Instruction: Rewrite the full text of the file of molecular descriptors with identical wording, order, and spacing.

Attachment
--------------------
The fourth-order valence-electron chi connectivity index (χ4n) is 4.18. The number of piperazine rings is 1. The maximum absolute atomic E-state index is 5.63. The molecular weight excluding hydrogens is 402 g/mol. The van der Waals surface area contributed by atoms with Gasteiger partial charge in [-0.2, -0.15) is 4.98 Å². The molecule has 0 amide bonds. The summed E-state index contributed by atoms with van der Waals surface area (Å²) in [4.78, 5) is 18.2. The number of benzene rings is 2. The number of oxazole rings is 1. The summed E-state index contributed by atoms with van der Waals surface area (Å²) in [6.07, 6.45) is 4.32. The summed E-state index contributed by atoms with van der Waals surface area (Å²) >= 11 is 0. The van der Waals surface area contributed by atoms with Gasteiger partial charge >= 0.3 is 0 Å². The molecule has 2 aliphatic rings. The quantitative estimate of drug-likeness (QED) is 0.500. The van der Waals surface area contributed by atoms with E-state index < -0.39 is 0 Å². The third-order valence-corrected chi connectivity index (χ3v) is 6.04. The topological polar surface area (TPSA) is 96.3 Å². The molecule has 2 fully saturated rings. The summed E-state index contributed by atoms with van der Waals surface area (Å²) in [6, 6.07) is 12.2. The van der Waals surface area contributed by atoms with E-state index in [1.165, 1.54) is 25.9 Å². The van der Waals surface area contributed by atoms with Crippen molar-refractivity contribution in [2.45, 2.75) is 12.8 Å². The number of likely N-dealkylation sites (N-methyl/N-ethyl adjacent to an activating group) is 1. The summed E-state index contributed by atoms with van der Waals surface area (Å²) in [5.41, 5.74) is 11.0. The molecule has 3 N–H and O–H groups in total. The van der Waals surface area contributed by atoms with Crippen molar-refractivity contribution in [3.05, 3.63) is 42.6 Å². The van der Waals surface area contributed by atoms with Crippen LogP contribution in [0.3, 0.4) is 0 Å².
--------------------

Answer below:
The fourth-order valence-electron chi connectivity index (χ4n) is 4.18. The number of piperazine rings is 1. The maximum absolute atomic E-state index is 5.63. The molecular weight excluding hydrogens is 402 g/mol. The van der Waals surface area contributed by atoms with Gasteiger partial charge in [-0.2, -0.15) is 4.98 Å². The molecule has 0 amide bonds. The summed E-state index contributed by atoms with van der Waals surface area (Å²) in [4.78, 5) is 18.2. The number of benzene rings is 2. The number of oxazole rings is 1. The summed E-state index contributed by atoms with van der Waals surface area (Å²) in [6.07, 6.45) is 4.32. The summed E-state index contributed by atoms with van der Waals surface area (Å²) >= 11 is 0. The van der Waals surface area contributed by atoms with Gasteiger partial charge >= 0.3 is 0 Å². The molecule has 2 aliphatic rings. The quantitative estimate of drug-likeness (QED) is 0.500. The van der Waals surface area contributed by atoms with E-state index < -0.39 is 0 Å². The third-order valence-corrected chi connectivity index (χ3v) is 6.04. The topological polar surface area (TPSA) is 96.3 Å². The molecule has 2 fully saturated rings. The summed E-state index contributed by atoms with van der Waals surface area (Å²) in [6, 6.07) is 12.2. The van der Waals surface area contributed by atoms with E-state index in [1.165, 1.54) is 25.9 Å². The van der Waals surface area contributed by atoms with Crippen molar-refractivity contribution in [2.45, 2.75) is 12.8 Å². The number of likely N-dealkylation sites (N-methyl/N-ethyl adjacent to an activating group) is 1. The summed E-state index contributed by atoms with van der Waals surface area (Å²) in [5.41, 5.74) is 11.0. The molecule has 3 N–H and O–H groups in total. The van der Waals surface area contributed by atoms with Crippen molar-refractivity contribution in [3.05, 3.63) is 42.6 Å². The van der Waals surface area contributed by atoms with Crippen LogP contribution in [0.3, 0.4) is 0 Å².